- Automation of IT infrastructure (DevOps) has led to many positive outcomes, such as requiring fewer people to manage more systems. This works for knowledge domains that slowly evolve and/or are hyper-focused on a specific component of a system. In security, however, the knowledge domain is not dictated by just "security practices" (quite limited), but rather the security professional must be knowledgeable about how technologies are abused across all the legitimate technologies and architectures adopted in the enterprise, most of which evolve extremely rapidly.
Compensating for Automation
Where does this leave the security industry? Is it possible to find a balance? The offshoot of the Leftover Principle is called the Compensatory Principle. This theory says that there are tasks that humans do well that machines don't. People and machines should focus on what they do well, compensating for each other's shortcomings.
Attempting to automate humans out of cybersecurity is detrimental to our industry and destined to fail, primarily because we're not facing a tech opponent — we're facing human adversaries who go to great lengths to find weaknesses to exploit. Because so much is automated now, security analysts simply aren't required to go to the same depths, which is creating an even wider and more detrimental gap between attackers and defenders.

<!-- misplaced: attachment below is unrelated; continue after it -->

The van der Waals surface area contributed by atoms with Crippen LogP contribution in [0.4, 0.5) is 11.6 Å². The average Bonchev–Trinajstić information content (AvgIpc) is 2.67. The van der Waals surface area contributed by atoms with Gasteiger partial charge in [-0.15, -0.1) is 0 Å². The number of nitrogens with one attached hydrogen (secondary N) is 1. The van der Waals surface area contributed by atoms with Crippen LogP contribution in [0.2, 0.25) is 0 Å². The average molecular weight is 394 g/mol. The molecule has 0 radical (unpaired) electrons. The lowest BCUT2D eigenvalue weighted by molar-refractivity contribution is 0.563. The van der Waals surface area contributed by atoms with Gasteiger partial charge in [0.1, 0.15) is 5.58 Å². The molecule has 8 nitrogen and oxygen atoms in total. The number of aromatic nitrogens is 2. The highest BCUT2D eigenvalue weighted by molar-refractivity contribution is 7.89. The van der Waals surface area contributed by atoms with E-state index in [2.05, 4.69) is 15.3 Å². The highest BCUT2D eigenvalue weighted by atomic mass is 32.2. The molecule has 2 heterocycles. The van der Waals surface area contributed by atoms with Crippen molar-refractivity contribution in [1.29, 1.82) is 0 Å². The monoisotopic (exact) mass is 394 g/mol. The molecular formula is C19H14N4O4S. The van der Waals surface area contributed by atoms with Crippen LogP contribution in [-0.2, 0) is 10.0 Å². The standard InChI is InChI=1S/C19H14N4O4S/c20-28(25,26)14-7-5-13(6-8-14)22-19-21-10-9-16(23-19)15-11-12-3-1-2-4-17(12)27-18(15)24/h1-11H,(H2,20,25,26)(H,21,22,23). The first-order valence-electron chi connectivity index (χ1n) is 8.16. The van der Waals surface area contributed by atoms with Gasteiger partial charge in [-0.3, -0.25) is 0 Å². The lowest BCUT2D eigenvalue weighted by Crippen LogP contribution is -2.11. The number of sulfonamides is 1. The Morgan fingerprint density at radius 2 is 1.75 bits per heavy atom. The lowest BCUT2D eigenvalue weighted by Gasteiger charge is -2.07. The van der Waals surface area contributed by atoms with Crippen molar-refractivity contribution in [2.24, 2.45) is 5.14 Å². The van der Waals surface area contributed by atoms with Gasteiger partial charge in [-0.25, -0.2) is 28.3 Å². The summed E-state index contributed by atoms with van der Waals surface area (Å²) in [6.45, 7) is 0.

What's an example of "leftover" work today? The work that nowadays we call hunting — the responsibility of the team to compensate for the ineffectiveness of automated systems — is one example. The inability of most teams to hunt has created a perception that work isn't getting done because there's no talent to do it. The reality is that automation is making matters worse in this context, because effective hunting is based on the analyst having learned the more fundamental techniques while completing more "simple" tasks.
What's the solution? How do we embrace machine learning and automation without making our situation worse?
Organizations need to focus automation on the tedious and error-prone tasks that drive security analyst burnout —while leaving jobs needing more discernment to analysts.
For instance, automating parts of the alert investigation process can have a huge impact on security analyst productivity. Automating things such as tracking a device as it moves across the network and identifying infected devices by its human owner and their behaviors, rather than ephemeral identifiers like IP addresses (which require more human work to then identify the owner), can be enormously helpful and positive for analysts.
Like many of the overhyped features we've seen over the past couple of decades, from anomaly detection (early 2000s) to analytics (late 2000s), automation is not a cure-all for our cybersecurity woes of today. And worse, without a clear understanding and strategy for how automation will improve the work of your employees, automation might make some of your challenges worse — in a way that could be difficult to compensate for later.